But after posting the radish entry a few weeks ago, I received a comment from a dear old friend who managed several of the Philadelphia farmers’ markets while I lived there. Joanna pointed me to a Yotam Ottolenghi recipe for a quinoa salad with radishes, fava beans, avocado and a lemon vinaigrette she had recently made for some friends to rave reviews.
A quick google search led me to the recipe. While the ingredient list had me foaming at the mouth, it was the first few lines of the instructions that really struck me: Place the quinoa in a saucepan filled with plenty of boiling water and simmer for 9 minutes. Drain in a fine sieve, rinse under cold water and leave to dry.
PLENTY of boiling water. Simmer for NINE minutes. RINSE under cold water. Is this news to you, too? Why has every package of quinoa instructed me to cook it as if it were rice — 1 part grain to 2 parts water — in a covered pot? And to cook it for at least 15 minutes but often for as long as 20? And after the cooking process, to let it rest off the heat under its steaming lid for an additional 5 to 10 minutes?
On Wednesday we welcomed spring, the arrival of a new season’s CSA, and the first of many many many many many radishes. Can you sense my enthusiasm?
Look, I love radishes — honest, I do — and I don’t want to sound ungrateful, but I do have mixed feelings about the quantity I consume as a CSA subscriber. I’ve mentioned this before, so I won’t dwell, but I just find it challenging to work radishes into meals in substantial ways, in ways that make me feel I am getting more than just a yummy snack. Yes, I love eating radishes on buttered bread or simply halved and dipped in salt. Served with some canned fish and a few cheeses, I can call these preparations dinner and feel the radishes have played a significant role in the meal.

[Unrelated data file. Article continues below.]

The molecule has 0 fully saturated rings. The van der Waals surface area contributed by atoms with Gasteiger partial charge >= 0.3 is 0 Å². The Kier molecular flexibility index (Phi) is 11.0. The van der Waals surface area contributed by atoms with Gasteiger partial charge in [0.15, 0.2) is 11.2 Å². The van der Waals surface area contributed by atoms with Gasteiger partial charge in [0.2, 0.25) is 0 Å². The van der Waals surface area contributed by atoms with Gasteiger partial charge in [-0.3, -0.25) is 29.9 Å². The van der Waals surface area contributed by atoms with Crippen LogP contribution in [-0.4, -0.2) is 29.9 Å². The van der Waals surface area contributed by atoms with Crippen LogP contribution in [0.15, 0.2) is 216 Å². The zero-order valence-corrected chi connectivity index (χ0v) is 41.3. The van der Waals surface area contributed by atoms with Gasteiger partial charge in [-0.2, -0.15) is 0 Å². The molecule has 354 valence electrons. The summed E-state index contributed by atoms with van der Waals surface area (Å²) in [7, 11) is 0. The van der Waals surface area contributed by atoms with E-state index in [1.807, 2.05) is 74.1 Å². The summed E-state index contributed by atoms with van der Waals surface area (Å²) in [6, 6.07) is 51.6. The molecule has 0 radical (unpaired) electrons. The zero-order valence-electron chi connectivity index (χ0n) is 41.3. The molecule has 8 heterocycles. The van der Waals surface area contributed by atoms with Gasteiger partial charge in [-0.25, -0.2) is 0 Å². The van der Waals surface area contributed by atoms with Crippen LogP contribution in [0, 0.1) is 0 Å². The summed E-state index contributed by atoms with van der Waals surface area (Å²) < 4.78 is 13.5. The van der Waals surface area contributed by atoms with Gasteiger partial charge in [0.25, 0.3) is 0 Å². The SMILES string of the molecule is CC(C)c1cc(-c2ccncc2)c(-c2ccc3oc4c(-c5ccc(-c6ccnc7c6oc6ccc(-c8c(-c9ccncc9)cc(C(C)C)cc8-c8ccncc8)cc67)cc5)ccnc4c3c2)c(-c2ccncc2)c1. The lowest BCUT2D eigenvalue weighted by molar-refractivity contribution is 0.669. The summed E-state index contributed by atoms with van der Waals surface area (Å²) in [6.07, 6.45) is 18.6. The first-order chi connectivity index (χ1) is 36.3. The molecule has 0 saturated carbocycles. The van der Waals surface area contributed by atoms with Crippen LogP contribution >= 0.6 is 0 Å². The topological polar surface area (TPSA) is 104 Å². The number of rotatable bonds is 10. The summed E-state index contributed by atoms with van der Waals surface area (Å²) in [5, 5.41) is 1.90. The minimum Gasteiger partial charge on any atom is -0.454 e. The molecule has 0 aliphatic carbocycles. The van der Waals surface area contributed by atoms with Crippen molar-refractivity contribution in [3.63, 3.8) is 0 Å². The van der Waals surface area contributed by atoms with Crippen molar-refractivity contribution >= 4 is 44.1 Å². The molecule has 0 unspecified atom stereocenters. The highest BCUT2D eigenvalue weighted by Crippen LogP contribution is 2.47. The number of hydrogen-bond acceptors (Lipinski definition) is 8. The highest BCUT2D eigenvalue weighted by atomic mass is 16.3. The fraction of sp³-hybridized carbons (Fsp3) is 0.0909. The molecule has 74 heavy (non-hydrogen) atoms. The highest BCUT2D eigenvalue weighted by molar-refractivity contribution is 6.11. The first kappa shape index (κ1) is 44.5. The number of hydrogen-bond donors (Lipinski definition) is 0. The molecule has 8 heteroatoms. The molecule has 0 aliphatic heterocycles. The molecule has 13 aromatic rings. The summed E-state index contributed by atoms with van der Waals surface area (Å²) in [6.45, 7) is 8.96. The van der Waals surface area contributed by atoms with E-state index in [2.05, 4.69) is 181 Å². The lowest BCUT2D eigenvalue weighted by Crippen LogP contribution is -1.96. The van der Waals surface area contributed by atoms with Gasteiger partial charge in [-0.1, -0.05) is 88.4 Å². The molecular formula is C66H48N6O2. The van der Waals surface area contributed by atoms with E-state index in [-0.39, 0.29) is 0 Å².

But wouldn’t it be nice if radishes could pull a little more weight at the dinner hour? As I was unloading my CSA last week, I remembered a salad — an edamame and radish salad — we used to make at Fork for Fork:etc, (the prepared food, sandwich, salad, on-the-go part of the restaurant). During the lunch hour, this salad flew out of the case. High in protein, light, colorful, satisfying — what’s not to love?
Homemade breadcrumbs slipped into our dinner regimen slowly, appearing on our salads to start, the kale caesars in particular, quietly replacing croutons altogether. But shortly after their introduction, perhaps encouraged by their warm reception, they made haste, and soon began garnishing our pastas, mingling with our roasted vegetables, delicately topping our fish fillets. These days they’ve gotten completely brazen, sometimes accompanying every item on the plate. I don’t know when this trend will fizzle, but I’m liking it very much at the moment.